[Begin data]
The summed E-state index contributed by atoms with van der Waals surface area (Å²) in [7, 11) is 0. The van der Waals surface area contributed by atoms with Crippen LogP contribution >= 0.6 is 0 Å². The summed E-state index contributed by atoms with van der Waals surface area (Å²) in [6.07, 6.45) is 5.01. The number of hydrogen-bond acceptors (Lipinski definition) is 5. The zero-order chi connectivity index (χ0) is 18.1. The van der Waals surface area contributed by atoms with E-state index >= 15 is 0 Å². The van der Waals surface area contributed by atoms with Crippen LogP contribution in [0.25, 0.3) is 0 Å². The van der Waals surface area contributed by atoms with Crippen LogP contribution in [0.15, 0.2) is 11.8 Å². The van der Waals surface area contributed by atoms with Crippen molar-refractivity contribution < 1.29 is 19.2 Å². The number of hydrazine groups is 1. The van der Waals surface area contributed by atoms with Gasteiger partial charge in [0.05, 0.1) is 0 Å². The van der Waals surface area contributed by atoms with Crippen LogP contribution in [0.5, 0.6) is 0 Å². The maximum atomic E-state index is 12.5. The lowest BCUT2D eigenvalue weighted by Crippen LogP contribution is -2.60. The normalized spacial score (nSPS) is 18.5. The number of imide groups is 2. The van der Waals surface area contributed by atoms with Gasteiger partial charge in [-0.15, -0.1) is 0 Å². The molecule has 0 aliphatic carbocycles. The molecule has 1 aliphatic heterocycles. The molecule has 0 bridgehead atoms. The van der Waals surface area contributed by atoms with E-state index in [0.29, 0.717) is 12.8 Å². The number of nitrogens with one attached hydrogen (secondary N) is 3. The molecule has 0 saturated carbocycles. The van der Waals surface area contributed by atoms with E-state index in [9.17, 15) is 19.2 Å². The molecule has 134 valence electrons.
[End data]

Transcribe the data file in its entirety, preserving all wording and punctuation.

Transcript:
The summed E-state index contributed by atoms with van der Waals surface area (Å²) in [7, 11) is 0. The van der Waals surface area contributed by atoms with Crippen LogP contribution >= 0.6 is 0 Å². The summed E-state index contributed by atoms with van der Waals surface area (Å²) in [6.07, 6.45) is 5.01. The number of hydrogen-bond acceptors (Lipinski definition) is 5. The zero-order chi connectivity index (χ0) is 18.1. The van der Waals surface area contributed by atoms with E-state index >= 15 is 0 Å². The van der Waals surface area contributed by atoms with Crippen LogP contribution in [0.25, 0.3) is 0 Å². The van der Waals surface area contributed by atoms with Crippen LogP contribution in [0.15, 0.2) is 11.8 Å². The van der Waals surface area contributed by atoms with Crippen molar-refractivity contribution < 1.29 is 19.2 Å². The number of hydrazine groups is 1. The van der Waals surface area contributed by atoms with Gasteiger partial charge in [0.05, 0.1) is 0 Å². The van der Waals surface area contributed by atoms with Crippen LogP contribution in [0.5, 0.6) is 0 Å². The maximum atomic E-state index is 12.5. The lowest BCUT2D eigenvalue weighted by Crippen LogP contribution is -2.60. The normalized spacial score (nSPS) is 18.5. The number of imide groups is 2. The van der Waals surface area contributed by atoms with Gasteiger partial charge in [-0.15, -0.1) is 0 Å². The molecule has 0 aliphatic carbocycles. The molecule has 1 aliphatic heterocycles. The molecule has 0 bridgehead atoms. The van der Waals surface area contributed by atoms with E-state index in [0.29, 0.717) is 12.8 Å². The number of nitrogens with one attached hydrogen (secondary N) is 3. The molecule has 0 saturated carbocycles. The van der Waals surface area contributed by atoms with E-state index in [9.17, 15) is 19.2 Å². The molecule has 134 valence electrons.